26th July 2011 0 comments

Recently we've seen an explosion of interest in website 'usability' and 'the user experience'.

And rightly so, as it's a topic that online businesses and organisations ignore at their peril.

The 'usability' of a site refers to how easy the site is to use for visitors.

A good user experience is good for business.

Improvements to your website's usability can increase traffic, reduce customer service costs, increase conversion rates, decrease the time customers need to spend on your site and the frustration they can feel when they are trying to find something, and improve customer loyalty by providing a website that they find enjoyable to use - time and again.

All too often, however, usability and accessibility design issues are left at the very bottom of a long list of 'to do' items for businesses.

They're sometimes seen as an unnecessary 'extra cost' that offers little return on investment and leads to a more functional but less attractive-looking site.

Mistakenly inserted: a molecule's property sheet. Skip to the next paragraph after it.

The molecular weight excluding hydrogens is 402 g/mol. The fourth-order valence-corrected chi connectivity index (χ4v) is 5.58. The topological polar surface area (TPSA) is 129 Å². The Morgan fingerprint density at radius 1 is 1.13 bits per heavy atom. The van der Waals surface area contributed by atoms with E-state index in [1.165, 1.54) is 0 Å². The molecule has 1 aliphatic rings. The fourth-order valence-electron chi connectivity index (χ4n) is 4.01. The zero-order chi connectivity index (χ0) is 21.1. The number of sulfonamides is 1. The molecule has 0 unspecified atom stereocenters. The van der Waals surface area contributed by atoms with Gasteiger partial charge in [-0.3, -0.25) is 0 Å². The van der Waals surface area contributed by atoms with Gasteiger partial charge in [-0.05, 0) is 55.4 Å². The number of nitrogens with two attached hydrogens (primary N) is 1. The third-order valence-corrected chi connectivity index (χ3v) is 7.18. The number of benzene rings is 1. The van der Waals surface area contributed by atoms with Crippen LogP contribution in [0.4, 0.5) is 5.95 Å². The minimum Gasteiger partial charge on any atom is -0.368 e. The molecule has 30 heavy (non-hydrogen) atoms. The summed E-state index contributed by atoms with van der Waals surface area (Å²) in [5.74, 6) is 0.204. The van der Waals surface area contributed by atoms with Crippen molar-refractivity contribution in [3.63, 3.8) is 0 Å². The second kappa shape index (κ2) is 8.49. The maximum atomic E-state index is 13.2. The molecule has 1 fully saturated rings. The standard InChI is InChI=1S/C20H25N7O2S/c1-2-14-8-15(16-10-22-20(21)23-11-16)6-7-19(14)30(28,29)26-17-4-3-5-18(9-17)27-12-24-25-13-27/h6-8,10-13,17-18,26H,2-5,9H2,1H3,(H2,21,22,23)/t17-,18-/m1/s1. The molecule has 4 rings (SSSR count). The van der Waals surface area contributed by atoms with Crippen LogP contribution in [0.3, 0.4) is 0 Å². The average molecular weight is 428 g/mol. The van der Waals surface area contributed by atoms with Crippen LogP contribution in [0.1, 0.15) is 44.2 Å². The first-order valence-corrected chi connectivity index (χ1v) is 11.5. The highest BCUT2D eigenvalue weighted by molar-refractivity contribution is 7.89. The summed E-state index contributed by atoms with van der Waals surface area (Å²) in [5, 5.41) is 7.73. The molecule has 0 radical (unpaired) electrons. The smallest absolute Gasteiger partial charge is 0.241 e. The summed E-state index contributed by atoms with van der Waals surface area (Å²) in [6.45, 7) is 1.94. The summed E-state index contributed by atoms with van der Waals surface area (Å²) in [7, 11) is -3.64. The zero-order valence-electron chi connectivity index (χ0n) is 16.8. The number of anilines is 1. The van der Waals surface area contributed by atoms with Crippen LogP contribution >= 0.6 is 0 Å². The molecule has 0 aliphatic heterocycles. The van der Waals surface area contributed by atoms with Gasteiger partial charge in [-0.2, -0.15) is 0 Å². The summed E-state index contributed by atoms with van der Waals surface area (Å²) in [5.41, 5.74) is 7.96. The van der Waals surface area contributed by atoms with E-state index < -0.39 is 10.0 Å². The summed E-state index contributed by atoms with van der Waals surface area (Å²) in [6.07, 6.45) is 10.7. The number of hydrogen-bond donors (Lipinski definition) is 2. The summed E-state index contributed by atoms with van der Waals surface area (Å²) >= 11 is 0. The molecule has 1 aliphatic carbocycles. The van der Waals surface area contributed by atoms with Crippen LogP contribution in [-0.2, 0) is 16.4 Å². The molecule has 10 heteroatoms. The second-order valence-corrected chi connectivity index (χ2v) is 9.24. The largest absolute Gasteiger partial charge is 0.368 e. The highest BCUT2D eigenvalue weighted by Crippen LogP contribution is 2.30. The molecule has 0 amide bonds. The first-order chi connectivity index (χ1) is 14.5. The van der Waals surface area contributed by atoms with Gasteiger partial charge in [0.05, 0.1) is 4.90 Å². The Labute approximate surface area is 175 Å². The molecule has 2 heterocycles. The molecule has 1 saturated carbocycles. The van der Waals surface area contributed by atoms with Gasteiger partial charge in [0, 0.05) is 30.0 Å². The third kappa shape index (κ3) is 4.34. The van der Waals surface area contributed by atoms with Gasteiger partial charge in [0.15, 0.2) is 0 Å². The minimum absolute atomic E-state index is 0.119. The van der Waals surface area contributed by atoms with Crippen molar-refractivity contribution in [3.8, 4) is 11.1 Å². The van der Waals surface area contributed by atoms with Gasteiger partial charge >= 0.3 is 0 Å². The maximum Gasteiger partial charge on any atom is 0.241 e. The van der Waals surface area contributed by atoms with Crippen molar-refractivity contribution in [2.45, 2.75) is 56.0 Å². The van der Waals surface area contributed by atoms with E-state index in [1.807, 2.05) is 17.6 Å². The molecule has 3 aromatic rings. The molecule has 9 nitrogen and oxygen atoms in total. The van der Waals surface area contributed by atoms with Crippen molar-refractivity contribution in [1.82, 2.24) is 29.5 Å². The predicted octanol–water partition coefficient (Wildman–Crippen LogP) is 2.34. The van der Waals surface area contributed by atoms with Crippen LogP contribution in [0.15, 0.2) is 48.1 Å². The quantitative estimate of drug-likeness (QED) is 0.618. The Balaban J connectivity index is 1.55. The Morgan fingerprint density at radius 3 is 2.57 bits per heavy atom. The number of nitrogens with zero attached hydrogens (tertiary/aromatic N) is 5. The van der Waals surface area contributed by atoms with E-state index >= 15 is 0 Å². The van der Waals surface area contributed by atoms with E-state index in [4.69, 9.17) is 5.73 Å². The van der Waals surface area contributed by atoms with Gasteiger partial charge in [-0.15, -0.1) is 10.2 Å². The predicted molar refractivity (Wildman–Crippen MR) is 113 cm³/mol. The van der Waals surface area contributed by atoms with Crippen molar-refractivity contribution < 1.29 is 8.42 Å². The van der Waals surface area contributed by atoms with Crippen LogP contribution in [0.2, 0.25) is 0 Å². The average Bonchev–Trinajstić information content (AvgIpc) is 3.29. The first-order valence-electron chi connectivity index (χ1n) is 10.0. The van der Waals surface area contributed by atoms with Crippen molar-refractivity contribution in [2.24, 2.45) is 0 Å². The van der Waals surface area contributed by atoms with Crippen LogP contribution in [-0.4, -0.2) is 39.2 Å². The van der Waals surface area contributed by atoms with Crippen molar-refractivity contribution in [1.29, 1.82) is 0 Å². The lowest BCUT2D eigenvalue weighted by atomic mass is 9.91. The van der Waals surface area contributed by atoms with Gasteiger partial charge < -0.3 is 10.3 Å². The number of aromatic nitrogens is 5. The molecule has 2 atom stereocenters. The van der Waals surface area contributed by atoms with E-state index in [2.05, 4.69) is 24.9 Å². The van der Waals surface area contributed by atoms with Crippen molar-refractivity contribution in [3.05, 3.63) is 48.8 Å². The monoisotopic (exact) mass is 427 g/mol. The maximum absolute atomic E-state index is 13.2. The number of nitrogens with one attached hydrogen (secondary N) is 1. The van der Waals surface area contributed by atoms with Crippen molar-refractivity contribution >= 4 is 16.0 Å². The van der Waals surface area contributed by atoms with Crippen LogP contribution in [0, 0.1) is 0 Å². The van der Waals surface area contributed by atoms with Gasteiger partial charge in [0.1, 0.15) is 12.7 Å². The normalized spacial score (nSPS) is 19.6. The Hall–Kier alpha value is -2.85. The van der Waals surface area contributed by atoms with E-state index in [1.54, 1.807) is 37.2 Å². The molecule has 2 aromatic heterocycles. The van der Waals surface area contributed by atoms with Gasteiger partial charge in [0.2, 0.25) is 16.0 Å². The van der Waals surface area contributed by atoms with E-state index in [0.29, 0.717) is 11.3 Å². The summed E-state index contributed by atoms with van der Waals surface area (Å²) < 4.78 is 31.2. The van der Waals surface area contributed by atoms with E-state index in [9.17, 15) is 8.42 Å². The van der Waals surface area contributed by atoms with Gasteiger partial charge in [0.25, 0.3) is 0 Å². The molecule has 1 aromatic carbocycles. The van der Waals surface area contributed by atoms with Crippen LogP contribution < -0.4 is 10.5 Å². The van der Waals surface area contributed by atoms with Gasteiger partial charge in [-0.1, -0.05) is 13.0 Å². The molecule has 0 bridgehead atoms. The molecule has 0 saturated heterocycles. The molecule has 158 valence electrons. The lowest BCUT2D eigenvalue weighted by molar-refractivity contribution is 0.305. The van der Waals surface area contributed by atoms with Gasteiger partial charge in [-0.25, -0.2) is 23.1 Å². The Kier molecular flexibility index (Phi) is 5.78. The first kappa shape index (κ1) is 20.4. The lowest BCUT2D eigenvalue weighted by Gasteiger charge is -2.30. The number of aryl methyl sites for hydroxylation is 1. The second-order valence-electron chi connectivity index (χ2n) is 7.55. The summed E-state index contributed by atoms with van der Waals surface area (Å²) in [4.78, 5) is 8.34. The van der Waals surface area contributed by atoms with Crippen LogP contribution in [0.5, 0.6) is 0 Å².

Yet providing an accessible and user-friendly site is not only fundamental to ensuring that your customers receive good service, it can also complement your business priorities. 

If a visitor can't quickly find the dress they're after, or they can't easily read the text on your site, or if they can't find a contact telephone number, or if they're not sure whether they can easily return an item, the likelihood is they will leave your website and look elsewhere.

It doesn't matter if your website did have the exact dress, or if you offered a freephone number, or if you had a wonderful returns policy.

If your website is difficult to use, then your potential customer may already have left.

Jakob Nielsen, an expert in usability issues, encourages businesses to justify the time spent on usability issues by considering it as as a way to increase sales or visitors to the site.

Improving usability shouldn't be regarded as a time-consuming chore for your business or service; it should be considered a key tool increasing business, keeping clients happy, and attracting new visitors. 

Website usability is a subject integral to website design, and something anyone with a website should be thinking about.

Over the next couple of weeks, we will be running a series of posts on the subject.

In part 2, we will be providing an introduction to things to look for when considering a website's usability. 

Continue to Part 2: Key Questions to Ask About Your Site